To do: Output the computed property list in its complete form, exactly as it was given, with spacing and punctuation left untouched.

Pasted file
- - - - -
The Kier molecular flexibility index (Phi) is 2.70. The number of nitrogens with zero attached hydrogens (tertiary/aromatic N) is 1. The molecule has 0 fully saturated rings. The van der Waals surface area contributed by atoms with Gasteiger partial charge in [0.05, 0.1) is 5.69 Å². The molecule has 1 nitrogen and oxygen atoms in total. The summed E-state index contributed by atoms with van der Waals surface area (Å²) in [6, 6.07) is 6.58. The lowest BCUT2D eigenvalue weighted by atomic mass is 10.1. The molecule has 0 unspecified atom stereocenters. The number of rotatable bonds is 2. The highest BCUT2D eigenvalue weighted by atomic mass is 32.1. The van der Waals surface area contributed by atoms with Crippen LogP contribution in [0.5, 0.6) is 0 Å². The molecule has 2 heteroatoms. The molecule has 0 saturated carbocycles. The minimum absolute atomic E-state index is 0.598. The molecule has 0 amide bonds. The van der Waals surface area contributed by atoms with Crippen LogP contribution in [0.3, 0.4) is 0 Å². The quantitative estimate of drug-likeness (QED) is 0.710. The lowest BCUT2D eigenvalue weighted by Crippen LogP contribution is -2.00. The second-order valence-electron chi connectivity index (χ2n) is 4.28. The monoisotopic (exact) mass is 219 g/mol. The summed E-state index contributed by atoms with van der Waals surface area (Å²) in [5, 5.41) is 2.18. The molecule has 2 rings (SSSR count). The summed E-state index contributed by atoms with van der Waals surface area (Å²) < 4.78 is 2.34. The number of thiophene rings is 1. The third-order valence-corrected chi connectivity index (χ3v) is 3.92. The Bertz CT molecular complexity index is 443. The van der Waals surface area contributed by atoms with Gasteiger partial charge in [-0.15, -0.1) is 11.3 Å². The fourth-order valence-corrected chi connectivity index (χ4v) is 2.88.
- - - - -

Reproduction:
The Kier molecular flexibility index (Phi) is 2.70. The number of nitrogens with zero attached hydrogens (tertiary/aromatic N) is 1. The molecule has 0 fully saturated rings. The van der Waals surface area contributed by atoms with Gasteiger partial charge in [0.05, 0.1) is 5.69 Å². The molecule has 1 nitrogen and oxygen atoms in total. The summed E-state index contributed by atoms with van der Waals surface area (Å²) in [6, 6.07) is 6.58. The lowest BCUT2D eigenvalue weighted by atomic mass is 10.1. The molecule has 0 unspecified atom stereocenters. The number of rotatable bonds is 2. The highest BCUT2D eigenvalue weighted by atomic mass is 32.1. The van der Waals surface area contributed by atoms with Crippen LogP contribution in [0.5, 0.6) is 0 Å². The molecule has 2 heteroatoms. The molecule has 0 saturated carbocycles. The minimum absolute atomic E-state index is 0.598. The molecule has 0 amide bonds. The van der Waals surface area contributed by atoms with Crippen LogP contribution in [0.3, 0.4) is 0 Å². The quantitative estimate of drug-likeness (QED) is 0.710. The lowest BCUT2D eigenvalue weighted by Crippen LogP contribution is -2.00. The second-order valence-electron chi connectivity index (χ2n) is 4.28. The monoisotopic (exact) mass is 219 g/mol. The summed E-state index contributed by atoms with van der Waals surface area (Å²) in [5, 5.41) is 2.18. The molecule has 2 rings (SSSR count). The summed E-state index contributed by atoms with van der Waals surface area (Å²) < 4.78 is 2.34. The number of thiophene rings is 1. The third-order valence-corrected chi connectivity index (χ3v) is 3.92. The Bertz CT molecular complexity index is 443. The van der Waals surface area contributed by atoms with Gasteiger partial charge in [-0.15, -0.1) is 11.3 Å². The fourth-order valence-corrected chi connectivity index (χ4v) is 2.88.